What's the story of snooker


1. The beginnings:

The beginnings of billiards are no longer exactly traceable, and no country can actually lay claim to the invention of this sport. It is assumed, however, that billiards is derived from the now extinct French lawn game "Paillemalle", which was played in France, England and Italy in the 13th century (Fig. 1). Even today you can walk down Pall Mall in London, the name of which is reminiscent of this game.

1. The beginnings:

The beginnings of billiards are no longer exactly traceable, and no country can actually lay claim to the invention of this sport. It is assumed, however, that billiards is derived from the now extinct French lawn game “Paillemalle”, which was played in France, England and Italy in the 13th century (Fig. 1). Even today you can walk down Pall Mall in London, the name of which is reminiscent of this game.

The sports croquet and golf probably developed from “Paillemalle”. In order to be able to play this "outdoor" game even in bad weather conditions, the action was quickly relocated to closed rooms and the lawn was replaced by a table. The aim of this game was to use the "Mace" to push a ball through a small metal gate in order to hit the cone behind it.

The first hole billiards is described as early as 1571, a forerunner of English billiards. The term “billiards” used today is a mixture of the Latin “billa” and the French “bille”, which mean ball or ball.

In the 15th century, billiards was mainly played and maintained in the royal houses. An anecdote is known about Mary Queen of Scots who indulged in this game while in captivity. Shortly before her execution, she lamented the loss of her pool cloth, which, ironically, was used to wrap her head after her execution!

Likewise, just a little less bloodthirsty, billiards is mentioned in writing in 1591 in a play by Joe Spenser, "Mother Hubberd’s Tale".
Nevertheless, it took 19 years before approval was given in 1610 to set up billiard tables in public. These tables were located exclusively in the so-called “ball houses”, to which, however, only the higher classes had access. These restrictions were only lifted after the French Revolution, but then nothing stood in the way of the triumph of billiards around the world (Fig. 2).

Around 1775 another billiards sport was born, because it was at this point in time that the carom game (no pockets) was mentioned by name for the first time.

The modern form of billiards is related to the material revolution that began around 1800. In 1800 the cue was introduced in its current form (before that, the "Mace" was played), but it was still played without a cue tip, which meant that the durability of the cues was not exactly extended. In 1807 the tip of the cue was provided with the cue leather. We owe this further development in the direction of today's cue to the billiard master Mengand, who is also considered the inventor of the spin shot. In 1827 the wooden base of the billiard table was exchanged for a slate plate, which considerably improved the running properties of the ball.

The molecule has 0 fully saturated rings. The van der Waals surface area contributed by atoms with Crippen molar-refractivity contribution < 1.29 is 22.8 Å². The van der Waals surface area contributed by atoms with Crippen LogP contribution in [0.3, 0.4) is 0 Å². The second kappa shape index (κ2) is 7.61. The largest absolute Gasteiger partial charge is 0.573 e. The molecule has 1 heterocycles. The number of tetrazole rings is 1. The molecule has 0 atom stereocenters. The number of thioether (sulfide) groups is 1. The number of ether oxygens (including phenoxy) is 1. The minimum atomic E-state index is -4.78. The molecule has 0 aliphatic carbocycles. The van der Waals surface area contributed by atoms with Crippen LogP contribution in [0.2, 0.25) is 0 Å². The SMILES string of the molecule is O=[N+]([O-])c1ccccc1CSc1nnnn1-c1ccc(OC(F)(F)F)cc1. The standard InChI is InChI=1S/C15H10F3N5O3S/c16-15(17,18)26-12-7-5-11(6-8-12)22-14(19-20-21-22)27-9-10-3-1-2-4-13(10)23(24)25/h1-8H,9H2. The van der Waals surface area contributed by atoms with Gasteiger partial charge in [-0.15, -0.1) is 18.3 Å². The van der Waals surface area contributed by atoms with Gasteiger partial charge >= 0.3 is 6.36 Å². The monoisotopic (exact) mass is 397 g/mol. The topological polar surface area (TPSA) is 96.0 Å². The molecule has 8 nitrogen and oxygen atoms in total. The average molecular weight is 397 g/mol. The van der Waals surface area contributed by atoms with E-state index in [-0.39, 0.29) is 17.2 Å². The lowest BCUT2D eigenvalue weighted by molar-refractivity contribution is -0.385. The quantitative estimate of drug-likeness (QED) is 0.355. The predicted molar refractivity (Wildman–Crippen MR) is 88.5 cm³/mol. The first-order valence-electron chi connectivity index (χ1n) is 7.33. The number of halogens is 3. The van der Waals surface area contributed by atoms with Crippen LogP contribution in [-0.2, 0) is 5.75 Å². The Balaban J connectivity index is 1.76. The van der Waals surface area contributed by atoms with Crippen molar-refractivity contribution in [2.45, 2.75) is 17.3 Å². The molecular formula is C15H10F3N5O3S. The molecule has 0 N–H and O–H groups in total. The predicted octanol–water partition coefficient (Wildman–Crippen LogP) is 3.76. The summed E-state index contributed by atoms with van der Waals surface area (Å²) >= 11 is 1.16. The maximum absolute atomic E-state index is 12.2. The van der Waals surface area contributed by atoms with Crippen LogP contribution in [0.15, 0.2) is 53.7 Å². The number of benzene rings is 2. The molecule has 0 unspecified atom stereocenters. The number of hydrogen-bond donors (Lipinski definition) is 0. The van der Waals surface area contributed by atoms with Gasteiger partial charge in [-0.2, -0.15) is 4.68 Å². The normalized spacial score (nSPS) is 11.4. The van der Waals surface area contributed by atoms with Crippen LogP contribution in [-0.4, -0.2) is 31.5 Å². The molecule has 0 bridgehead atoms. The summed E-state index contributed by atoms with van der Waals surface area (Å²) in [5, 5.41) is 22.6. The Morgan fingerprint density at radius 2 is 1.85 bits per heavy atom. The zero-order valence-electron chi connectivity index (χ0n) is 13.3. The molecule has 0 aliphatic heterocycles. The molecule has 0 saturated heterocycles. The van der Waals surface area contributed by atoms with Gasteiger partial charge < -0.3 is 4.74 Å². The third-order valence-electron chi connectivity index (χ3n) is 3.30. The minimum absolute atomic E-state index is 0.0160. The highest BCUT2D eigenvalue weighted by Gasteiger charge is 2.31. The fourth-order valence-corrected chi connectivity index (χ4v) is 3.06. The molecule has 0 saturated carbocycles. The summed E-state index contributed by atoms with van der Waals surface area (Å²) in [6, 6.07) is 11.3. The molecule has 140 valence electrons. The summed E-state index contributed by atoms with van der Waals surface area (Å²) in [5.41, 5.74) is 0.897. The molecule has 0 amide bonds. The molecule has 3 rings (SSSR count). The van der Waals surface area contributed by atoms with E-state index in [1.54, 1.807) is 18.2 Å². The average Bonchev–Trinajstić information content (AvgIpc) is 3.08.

1835 was the year in which the gangs, which until then consisted of cloth filled with cotton, were replaced by rubber fillings. In the same year, a standard for English billiards tables was also set in order to ensure equal conditions. Therefore there are no “snooker tables”, as snooker came about much later. But not only the table and the cue went through centuries of changes. The ball has also developed from a leather ball to metal and ivory, which is rare today, to a plastic ball (actually synthetic resin) that is used today in modern billiards. Some old clubs, which can look back on a long tradition, are still in possession of real old ivory balls that are no longer produced due to the species protection regulations.

2. English Billiards:

There is no doubt that billiards were played with three balls (2 game balls and 1 object ball) from 1550 onwards. The players had several options to get points: either by carom (also called "cannon") or by pitting the ball ("hazard") and the resulting combinations. Today this game is called English Billiards.

The first Billiards Professional Champion was a man named Jonathan Kentfield in 1835. There is one name that absolutely has to be mentioned when talking about English Billards, namely Walter Lindrum (Fig. 3). This man dominated the game to such an extent that the International Billiards Rules Committee had to decide to reconsider and change the rules (only 15 hazards and 75 cannons can be played in a row). His world record, which is still valid today: 4137 points in one shot (against Joe Davis). Other great players were Willy Smith and Tom Newman in the 1930s. Today the professional game is dominated by the Indian "national hero" Geet Sethi, the Englishmen Mike Russel and Peter Gilchrist and Robby Foldvari from Australia. At the moment there is an amateur and a professional World Cup every year.